• Having proper policies in place where Business Risk Management is being seen as a fundamental part of an IT management
  • These policies are enforced through administrative measures and audits as well as through technical means (yes, the auditor can be your friend).
  • Violation of policy will be punished.
  • Apply not “best practices” but good practices to your environment

It just showed us once more that running a network of a certain size is an engineering practice and not an art. Today’s economical situation does not help here either as a lot of companies want to save cost. However, a well-managed network to me is an inexpensive network as well – and a secure network! So, we should definitely think about this further. I am convinced that in today’s time we have to move from “best of breed” to “best of need” and in addition we have to make sure we deliver and you deploy a “best of need integrated platform” to address the challenges outlined above. So that you can concentrate on a business strategy as well as on processes!

This raises the 1 Million Dollar question: How the hell can you make sure that you know what you need. Well, you have to do Business Risk Management. A lot of companies – to me – miss the “business” in the statement above it they do Risk Management at all. From my point of view, it is not the CSO’s job to decide about the risks acceptable for a company. It is the Management Board. At the end of the day it is a business decision and not an IT decision! However, it is the CSO’s job to make sure the Management Board understands the risks they are taking on a level which is understandable for a business leader.

Let me add one final statement. Microsoft IT has a pretty tough job to do with all these geeks connected to the network running all sorts of beta software. However, I did not feel any disruption from Conficker. So, there is a good chance that they did an excellent job to keep it out. So, it is doable.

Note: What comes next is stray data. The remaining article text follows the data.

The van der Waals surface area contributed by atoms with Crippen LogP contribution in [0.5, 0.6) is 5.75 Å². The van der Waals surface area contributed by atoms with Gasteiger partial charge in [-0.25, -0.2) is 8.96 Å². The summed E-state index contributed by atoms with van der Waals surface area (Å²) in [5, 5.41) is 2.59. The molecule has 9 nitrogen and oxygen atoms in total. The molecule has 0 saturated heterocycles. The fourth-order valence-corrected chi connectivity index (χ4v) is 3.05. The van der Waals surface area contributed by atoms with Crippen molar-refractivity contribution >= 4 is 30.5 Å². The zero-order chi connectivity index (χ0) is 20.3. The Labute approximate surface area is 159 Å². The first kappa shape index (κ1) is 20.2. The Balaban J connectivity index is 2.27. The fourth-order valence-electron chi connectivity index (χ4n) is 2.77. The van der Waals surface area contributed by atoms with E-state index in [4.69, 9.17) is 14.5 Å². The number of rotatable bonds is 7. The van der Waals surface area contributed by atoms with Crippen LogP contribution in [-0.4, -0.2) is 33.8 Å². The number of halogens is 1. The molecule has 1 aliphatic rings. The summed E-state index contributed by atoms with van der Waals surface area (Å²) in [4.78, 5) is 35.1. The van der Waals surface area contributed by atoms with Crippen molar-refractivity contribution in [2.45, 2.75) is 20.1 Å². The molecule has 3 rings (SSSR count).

I will try to blog more about the platform in the near future. I started to bring these pieces together in my test environment to get some hands-on experience and I want to share more of this with you


Comments (1)
  1. Shoaib Yousuf says:


    This is the topic where you can debate for hours. I think this is happening for several years, organizations doesn’t follow proper patch and compliance management procedures and when they get hit by viruses / worrms – they know who to blame!!

    After all, even if we go to buy a laptop it only comes with 2 year warranty – it doesn’t give you assurance for life-time gurantee for not breaking down.

    I agree to the certain point that patch management is really hard to implement. Most of the organizations find very hard to patch the servers / clients straight away as soon patch is relased. They are heaps of reasons but more prominent ones are

    1) Change management – it has to go for testing, approval from change management team and so forth – which takes weeks to deploy that patch (in most cases)

    2) Organization hates rebooting their servers

    3) Most of their applications are out-of-date and they are not sure whether this new patch will affect them or not.

    This is the huge problem and bad guys will continue to take advantage of this, atlas people will continue blaming Microsoft and vendors for not providing secure softwares.